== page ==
Archive for Thursday, October 5, 2017

Opinion: ‘Thoughts and prayers’ are not enough

October 5, 2017


There is, by now, a grim routine to all of this.

That’s how frequently it happens, how unremarkable it has become in America for some lunatic with a gun to shoot up a public place: we have evolved a script for it. Take Sunday night’s massacre in Las Vegas — at least 59 people dead, over 525 wounded — as an example.

Like a favorite movie, you can recite the lines by rote. Politicians pronounce themselves “shocked and saddened.” The left demands new gun safety measures, the right says “now is not the time” for that debate. Landmarks all over the world dim their lights. People say “we are all” Las Vegas — or Newtown or Aurora or Orlando — today. And everybody offers “thoughts and prayers” for the victims.

On social media, at least, that last draws particular scorn from the more secular among us for whom it is by definition an impotent gesture. But one need not be atheist or agnostic to feel frustration with those whose whole answer to this crisis is to invoke God and look away.

“Thoughts and prayers” do not diminish the need for more concrete steps. Indeed it might be argued that the one requires the other. James, the brother of Jesus, certainly thought so.

“What good is it, my brothers and sisters,” he wrote, “if someone claims to have faith but has no deeds? Can such faith save them? Suppose a brother or a sister is without clothes and daily food. If one of you says to them, ‘Go in peace; keep warm and well fed,’ but does nothing about their physical needs, what good is it? In the same way, faith by itself, if it is not accompanied by action, is dead.”

There is, then, something both morally and spiritually bankrupt in the idea that sending “thoughts and prayers” finishes our obligation to confront this scourge. Send all the thoughts and prayers you can. But as you’re thinking and praying, ask yourself: how is it that we live in a representative democracy where, according to a 2016 Pew Research Center poll, 54 percent of us favor a ban on assault-style weapons, 54 percent support a ban on high-capacity ammunition clips, 66 percent endorse the idea of a federal database to track gun sales, 74 percent want people on federal no-fly or watch lists barred from purchasing guns, 81 percent think people with mental illness should not be allowed to buy guns and 83 percent advocate background checks for private and gun-show sales and yet, the representatives we democratically elect ignore us year after year?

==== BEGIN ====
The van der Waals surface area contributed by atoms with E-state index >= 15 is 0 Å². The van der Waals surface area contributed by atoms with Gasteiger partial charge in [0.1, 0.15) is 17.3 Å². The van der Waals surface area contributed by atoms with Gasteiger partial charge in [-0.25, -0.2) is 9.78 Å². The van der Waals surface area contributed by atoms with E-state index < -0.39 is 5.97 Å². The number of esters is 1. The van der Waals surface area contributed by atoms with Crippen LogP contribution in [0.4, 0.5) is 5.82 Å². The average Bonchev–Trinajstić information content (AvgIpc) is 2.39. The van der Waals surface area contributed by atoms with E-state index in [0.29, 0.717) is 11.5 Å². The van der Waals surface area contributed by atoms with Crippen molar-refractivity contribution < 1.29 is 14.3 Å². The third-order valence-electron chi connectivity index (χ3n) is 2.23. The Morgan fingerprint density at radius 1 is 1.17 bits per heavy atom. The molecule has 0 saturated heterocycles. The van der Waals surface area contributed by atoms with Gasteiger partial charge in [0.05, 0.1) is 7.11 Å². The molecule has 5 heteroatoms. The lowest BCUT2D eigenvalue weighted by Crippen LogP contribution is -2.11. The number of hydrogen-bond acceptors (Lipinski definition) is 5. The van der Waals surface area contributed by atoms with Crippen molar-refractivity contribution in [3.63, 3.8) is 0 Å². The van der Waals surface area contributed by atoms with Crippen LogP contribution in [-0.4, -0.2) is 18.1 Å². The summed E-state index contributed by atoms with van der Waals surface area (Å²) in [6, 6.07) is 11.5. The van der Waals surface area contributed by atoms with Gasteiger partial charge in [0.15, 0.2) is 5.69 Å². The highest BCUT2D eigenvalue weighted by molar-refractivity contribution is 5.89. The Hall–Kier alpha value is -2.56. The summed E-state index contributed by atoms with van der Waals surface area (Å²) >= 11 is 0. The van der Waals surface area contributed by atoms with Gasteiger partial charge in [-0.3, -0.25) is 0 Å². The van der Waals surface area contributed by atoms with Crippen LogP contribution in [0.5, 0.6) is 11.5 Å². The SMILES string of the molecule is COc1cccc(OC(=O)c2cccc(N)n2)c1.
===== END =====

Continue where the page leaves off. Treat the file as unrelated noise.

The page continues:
It’s a rhetorical question, of course. You already know the answer: We may elect them, after all, but we don’t buy them. The NRA does that.

Here, however, is another question and it isn’t rhetorical at all: Why do we as an electorate let them get away with this? Why do they pay no price at the ballot box? Why do we do nothing?

Because we do nothing, Sandy Casey, Charleston Hartfield and Sonny Melton are dead now. Because we content ourselves with “thoughts and prayers,” Angela Gomez, Jenny Parks and Neysa Tonks are, too. Because so many of us willingly swallow the lie that the Second Amendment cannot co-exist with reasonable regulation, the next batch of dead is only a matter of time.

“This is the price of freedom,” Bill O’Reilly wrote on his blog. And seriously, does this look like freedom to you?

Freedom is not terror. And free people are not supposed to be helpless to impose change. That’s the point of democracy: The government answers to its voters. But this one apparently does not. So yes, by all means, send the victims of this latest mass murder your thoughts and prayers.

But your deeds and actions might help, too.

— Leonard Pitts is a Pulitzer Prize-winning columnist for The Miami Herald.